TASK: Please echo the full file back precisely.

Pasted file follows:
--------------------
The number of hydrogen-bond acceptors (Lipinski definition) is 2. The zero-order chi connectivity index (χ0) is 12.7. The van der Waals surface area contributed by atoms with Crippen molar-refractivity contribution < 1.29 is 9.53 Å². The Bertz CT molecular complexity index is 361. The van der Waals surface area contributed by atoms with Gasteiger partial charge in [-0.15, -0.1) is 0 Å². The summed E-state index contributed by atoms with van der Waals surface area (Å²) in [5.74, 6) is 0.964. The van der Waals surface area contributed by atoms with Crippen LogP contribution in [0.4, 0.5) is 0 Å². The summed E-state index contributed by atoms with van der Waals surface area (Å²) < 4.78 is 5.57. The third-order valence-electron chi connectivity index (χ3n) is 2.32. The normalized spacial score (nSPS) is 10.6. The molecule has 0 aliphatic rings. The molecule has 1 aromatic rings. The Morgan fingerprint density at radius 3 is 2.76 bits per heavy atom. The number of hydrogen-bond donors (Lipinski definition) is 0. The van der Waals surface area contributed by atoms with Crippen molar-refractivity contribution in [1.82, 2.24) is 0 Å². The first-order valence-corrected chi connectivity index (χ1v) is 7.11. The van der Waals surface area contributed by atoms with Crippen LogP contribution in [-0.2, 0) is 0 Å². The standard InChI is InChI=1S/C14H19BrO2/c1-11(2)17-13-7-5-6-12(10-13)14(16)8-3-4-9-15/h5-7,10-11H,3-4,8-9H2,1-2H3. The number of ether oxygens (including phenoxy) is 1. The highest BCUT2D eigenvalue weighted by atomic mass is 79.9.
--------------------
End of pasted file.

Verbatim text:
The number of hydrogen-bond acceptors (Lipinski definition) is 2. The zero-order chi connectivity index (χ0) is 12.7. The van der Waals surface area contributed by atoms with Crippen molar-refractivity contribution < 1.29 is 9.53 Å². The Bertz CT molecular complexity index is 361. The van der Waals surface area contributed by atoms with Gasteiger partial charge in [-0.15, -0.1) is 0 Å². The summed E-state index contributed by atoms with van der Waals surface area (Å²) in [5.74, 6) is 0.964. The van der Waals surface area contributed by atoms with Crippen LogP contribution in [0.4, 0.5) is 0 Å². The summed E-state index contributed by atoms with van der Waals surface area (Å²) < 4.78 is 5.57. The third-order valence-electron chi connectivity index (χ3n) is 2.32. The normalized spacial score (nSPS) is 10.6. The molecule has 0 aliphatic rings. The molecule has 1 aromatic rings. The Morgan fingerprint density at radius 3 is 2.76 bits per heavy atom. The number of hydrogen-bond donors (Lipinski definition) is 0. The van der Waals surface area contributed by atoms with Crippen molar-refractivity contribution in [1.82, 2.24) is 0 Å². The first-order valence-corrected chi connectivity index (χ1v) is 7.11. The van der Waals surface area contributed by atoms with Crippen LogP contribution in [-0.2, 0) is 0 Å². The standard InChI is InChI=1S/C14H19BrO2/c1-11(2)17-13-7-5-6-12(10-13)14(16)8-3-4-9-15/h5-7,10-11H,3-4,8-9H2,1-2H3. The number of ether oxygens (including phenoxy) is 1. The highest BCUT2D eigenvalue weighted by atomic mass is 79.9.